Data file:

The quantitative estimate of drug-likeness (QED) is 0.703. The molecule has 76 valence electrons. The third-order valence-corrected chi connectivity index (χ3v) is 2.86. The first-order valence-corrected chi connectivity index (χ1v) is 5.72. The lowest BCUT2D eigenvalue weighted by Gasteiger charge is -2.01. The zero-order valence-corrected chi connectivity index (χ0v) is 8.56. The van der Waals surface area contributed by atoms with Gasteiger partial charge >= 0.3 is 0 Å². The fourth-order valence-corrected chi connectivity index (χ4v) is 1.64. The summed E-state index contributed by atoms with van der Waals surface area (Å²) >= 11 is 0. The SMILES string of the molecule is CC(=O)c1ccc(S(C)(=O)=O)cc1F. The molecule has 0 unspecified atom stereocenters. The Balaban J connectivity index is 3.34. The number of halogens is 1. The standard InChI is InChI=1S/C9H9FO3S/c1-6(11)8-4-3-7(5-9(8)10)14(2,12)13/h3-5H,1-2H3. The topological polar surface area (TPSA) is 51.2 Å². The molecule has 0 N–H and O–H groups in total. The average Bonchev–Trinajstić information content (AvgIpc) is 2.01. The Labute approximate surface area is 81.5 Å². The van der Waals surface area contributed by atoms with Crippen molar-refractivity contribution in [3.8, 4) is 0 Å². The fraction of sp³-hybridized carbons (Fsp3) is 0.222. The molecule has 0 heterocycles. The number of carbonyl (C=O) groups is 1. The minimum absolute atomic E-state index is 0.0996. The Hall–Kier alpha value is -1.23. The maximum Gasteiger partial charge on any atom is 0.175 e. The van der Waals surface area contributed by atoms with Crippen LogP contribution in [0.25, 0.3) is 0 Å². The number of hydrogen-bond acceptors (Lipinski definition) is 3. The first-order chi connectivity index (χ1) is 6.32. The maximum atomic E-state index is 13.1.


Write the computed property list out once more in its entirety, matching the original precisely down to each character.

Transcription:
The quantitative estimate of drug-likeness (QED) is 0.703. The molecule has 76 valence electrons. The third-order valence-corrected chi connectivity index (χ3v) is 2.86. The first-order valence-corrected chi connectivity index (χ1v) is 5.72. The lowest BCUT2D eigenvalue weighted by Gasteiger charge is -2.01. The zero-order valence-corrected chi connectivity index (χ0v) is 8.56. The van der Waals surface area contributed by atoms with Gasteiger partial charge >= 0.3 is 0 Å². The fourth-order valence-corrected chi connectivity index (χ4v) is 1.64. The summed E-state index contributed by atoms with van der Waals surface area (Å²) >= 11 is 0. The SMILES string of the molecule is CC(=O)c1ccc(S(C)(=O)=O)cc1F. The molecule has 0 unspecified atom stereocenters. The Balaban J connectivity index is 3.34. The number of halogens is 1. The standard InChI is InChI=1S/C9H9FO3S/c1-6(11)8-4-3-7(5-9(8)10)14(2,12)13/h3-5H,1-2H3. The topological polar surface area (TPSA) is 51.2 Å². The molecule has 0 N–H and O–H groups in total. The average Bonchev–Trinajstić information content (AvgIpc) is 2.01. The Labute approximate surface area is 81.5 Å². The van der Waals surface area contributed by atoms with Crippen molar-refractivity contribution in [3.8, 4) is 0 Å². The fraction of sp³-hybridized carbons (Fsp3) is 0.222. The molecule has 0 heterocycles. The number of carbonyl (C=O) groups is 1. The minimum absolute atomic E-state index is 0.0996. The Hall–Kier alpha value is -1.23. The maximum Gasteiger partial charge on any atom is 0.175 e. The van der Waals surface area contributed by atoms with Crippen LogP contribution in [0.25, 0.3) is 0 Å². The number of hydrogen-bond acceptors (Lipinski definition) is 3. The first-order chi connectivity index (χ1) is 6.32. The maximum atomic E-state index is 13.1.